Improvement in Multifamily, but Challenges Remain

Improvement in Multifamily, but Challenges Remain

Welcome to 2024! A new year is here, and another year is in the rearview mirror. 2023 was a step in the right direction for apartment demand after a tough 2022, but more ground remains to be gained. 2023 was also the year rent growth finally fully returned to Earth after an incredible run in 2021 and 2022. Looking ahead, there is reason for optimism for multifamily performance in 2024 as well as potential for further challenges.

All numbers will refer to conventional properties of at least 50 units.

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2023 Apartment Demand Improvement

One of the major components of 2023 multifamily performance at the national level was a resurgence in apartment demand. A little more than 140,000 net units were absorbed through the year – a nearly 150% increase from the paltry 2022 total.

The improvement was most robust for the middle two price classes. With almost 70,000 units, Class B net absorption in 2023 was more than 50% higher than in 2022. For Class C properties, a net loss of approximately 23,000 leased units in 2022 was followed by a net gain of around 27,000 leased units in 2023.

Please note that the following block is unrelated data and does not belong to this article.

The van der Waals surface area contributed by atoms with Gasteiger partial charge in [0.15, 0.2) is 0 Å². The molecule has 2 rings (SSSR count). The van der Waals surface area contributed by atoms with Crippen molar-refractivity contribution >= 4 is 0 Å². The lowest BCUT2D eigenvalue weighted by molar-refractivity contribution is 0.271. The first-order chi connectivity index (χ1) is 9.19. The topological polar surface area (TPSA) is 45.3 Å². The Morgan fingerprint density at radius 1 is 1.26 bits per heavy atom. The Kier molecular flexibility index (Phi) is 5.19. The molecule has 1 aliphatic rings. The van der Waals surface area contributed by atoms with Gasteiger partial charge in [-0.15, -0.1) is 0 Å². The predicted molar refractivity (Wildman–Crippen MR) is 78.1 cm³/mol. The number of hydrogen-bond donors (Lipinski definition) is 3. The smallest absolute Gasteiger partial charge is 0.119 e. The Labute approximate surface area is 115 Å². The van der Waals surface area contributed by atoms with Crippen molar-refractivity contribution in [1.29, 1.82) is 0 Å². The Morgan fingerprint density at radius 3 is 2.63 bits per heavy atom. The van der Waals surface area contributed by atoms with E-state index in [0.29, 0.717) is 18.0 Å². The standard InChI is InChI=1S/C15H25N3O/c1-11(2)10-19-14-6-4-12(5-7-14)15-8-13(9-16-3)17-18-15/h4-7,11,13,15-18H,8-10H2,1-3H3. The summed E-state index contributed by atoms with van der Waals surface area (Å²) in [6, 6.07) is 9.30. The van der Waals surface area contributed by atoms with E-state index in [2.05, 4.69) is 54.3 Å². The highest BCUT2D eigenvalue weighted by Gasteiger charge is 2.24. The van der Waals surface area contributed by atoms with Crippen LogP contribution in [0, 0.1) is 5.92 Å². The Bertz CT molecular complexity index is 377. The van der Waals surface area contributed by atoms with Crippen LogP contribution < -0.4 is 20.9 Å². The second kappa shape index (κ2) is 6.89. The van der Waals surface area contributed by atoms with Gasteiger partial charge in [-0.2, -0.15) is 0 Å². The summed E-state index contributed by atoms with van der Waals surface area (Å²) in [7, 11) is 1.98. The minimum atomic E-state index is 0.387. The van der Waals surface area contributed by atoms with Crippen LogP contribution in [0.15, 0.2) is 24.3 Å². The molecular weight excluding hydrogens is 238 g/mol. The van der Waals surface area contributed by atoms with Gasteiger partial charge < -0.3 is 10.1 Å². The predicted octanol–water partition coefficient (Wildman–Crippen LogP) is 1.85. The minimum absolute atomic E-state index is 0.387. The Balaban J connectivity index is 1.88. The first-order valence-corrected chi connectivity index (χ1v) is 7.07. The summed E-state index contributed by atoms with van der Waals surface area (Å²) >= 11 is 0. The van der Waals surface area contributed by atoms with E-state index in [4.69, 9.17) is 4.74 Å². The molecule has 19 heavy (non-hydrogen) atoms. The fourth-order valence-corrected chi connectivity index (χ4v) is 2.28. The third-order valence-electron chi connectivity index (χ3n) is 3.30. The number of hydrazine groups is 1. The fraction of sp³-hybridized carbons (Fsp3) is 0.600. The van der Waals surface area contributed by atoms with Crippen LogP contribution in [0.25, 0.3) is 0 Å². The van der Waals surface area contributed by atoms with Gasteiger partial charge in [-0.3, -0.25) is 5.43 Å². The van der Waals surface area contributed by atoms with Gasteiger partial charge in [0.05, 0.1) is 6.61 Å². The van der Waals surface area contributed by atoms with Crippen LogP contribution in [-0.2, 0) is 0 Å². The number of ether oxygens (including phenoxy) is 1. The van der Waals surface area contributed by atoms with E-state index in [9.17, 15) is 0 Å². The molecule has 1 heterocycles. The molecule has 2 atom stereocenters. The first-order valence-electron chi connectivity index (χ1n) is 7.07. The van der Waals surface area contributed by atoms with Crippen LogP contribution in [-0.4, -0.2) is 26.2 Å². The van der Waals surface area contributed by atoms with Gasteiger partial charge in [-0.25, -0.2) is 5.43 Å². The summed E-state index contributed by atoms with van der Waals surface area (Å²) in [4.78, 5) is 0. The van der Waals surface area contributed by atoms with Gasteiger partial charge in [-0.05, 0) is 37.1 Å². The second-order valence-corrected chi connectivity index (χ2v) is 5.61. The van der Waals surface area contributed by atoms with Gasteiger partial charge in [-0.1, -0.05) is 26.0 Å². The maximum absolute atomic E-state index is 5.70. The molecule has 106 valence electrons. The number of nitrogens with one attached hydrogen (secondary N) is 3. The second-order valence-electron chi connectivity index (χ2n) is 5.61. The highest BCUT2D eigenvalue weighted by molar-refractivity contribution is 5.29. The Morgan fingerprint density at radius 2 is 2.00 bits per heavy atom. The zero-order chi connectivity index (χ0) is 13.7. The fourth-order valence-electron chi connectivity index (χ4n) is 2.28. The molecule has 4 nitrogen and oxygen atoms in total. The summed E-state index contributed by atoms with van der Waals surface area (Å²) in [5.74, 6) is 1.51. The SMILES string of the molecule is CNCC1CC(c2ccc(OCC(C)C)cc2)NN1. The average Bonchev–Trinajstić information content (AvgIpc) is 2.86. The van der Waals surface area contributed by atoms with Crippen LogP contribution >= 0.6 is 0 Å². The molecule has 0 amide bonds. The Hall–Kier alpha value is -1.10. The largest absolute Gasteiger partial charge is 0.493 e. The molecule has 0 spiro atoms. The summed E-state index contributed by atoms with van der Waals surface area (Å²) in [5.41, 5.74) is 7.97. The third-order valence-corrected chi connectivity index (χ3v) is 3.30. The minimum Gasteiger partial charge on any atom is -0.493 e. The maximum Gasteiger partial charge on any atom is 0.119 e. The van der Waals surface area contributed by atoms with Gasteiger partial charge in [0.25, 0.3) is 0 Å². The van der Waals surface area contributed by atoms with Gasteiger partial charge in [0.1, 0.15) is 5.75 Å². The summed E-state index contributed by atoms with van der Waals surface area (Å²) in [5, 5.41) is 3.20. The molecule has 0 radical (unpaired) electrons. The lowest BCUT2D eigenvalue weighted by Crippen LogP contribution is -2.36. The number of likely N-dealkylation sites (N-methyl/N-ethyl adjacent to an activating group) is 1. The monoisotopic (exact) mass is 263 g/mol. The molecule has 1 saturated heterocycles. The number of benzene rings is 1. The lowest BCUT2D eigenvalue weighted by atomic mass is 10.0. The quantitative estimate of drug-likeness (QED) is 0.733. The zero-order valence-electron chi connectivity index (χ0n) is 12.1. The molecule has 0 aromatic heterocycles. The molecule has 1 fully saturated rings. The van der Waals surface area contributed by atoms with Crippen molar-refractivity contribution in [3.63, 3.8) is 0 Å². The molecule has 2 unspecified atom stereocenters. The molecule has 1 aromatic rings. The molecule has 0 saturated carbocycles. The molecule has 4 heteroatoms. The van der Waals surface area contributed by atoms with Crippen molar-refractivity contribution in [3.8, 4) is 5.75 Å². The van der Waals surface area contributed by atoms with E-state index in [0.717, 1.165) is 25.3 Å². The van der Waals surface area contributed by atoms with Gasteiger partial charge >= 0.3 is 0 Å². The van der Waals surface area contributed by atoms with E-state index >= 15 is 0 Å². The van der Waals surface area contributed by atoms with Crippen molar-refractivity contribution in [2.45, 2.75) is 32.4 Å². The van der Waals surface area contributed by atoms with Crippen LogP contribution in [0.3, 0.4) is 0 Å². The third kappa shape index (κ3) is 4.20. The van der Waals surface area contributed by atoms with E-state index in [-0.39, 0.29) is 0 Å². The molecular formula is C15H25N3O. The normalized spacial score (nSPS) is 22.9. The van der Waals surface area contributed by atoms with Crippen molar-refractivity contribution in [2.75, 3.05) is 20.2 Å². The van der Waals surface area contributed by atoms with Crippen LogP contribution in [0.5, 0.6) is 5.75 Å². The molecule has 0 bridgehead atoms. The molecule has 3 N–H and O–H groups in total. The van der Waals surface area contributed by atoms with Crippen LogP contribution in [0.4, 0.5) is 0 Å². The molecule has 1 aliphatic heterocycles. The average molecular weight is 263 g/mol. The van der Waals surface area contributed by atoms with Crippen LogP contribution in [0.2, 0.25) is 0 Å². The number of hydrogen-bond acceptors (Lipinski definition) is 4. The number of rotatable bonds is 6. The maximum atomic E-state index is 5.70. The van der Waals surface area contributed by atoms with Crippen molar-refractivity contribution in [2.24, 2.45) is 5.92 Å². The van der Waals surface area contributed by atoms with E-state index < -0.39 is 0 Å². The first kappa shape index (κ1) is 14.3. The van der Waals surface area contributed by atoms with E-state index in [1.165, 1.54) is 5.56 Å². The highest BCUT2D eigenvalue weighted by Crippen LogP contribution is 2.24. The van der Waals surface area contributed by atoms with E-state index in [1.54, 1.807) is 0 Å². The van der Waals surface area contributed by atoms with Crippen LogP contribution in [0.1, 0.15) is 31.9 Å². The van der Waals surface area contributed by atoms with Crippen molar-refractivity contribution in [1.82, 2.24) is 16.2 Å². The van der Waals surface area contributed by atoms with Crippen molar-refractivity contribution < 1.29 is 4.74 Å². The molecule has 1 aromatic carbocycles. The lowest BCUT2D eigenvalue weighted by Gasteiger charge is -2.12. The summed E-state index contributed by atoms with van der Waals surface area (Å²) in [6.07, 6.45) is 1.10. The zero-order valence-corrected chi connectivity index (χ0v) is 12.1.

The downside from the demand picture in 2023 was that the increase in net absorption was not enough to return the industry to its pre-pandemic annual average. For the three years from 2017 through 2019, average annual net absorption nationally was about 306,000 units. The 2023 value was less than half that figure. While apartment demand was taking a step in the right direction, the new construction pipeline was trucking along at the incredible pace that it has been on in recent years. More than 460,000 new units were delivered nationally in 2023 – an historic total. The 240-basis point decline in overall average occupancy nationally that resulted from the supply – demand relationship last year was the final nail in the heady rent growth of the previous two years.

Rent Growth Finally Sputtered

To end 2021, more than 650,000 net units had been absorbed nationally and average occupancy had risen to 94% after opening the year at 92%. Within that context, annual average effective rent growth for new leases finished 2021 with a 14% gain. In 2022, with the benefit of 94% national average occupancy out the outset, average effective rent growth closed the year with an 8% increase despite lackluster demand.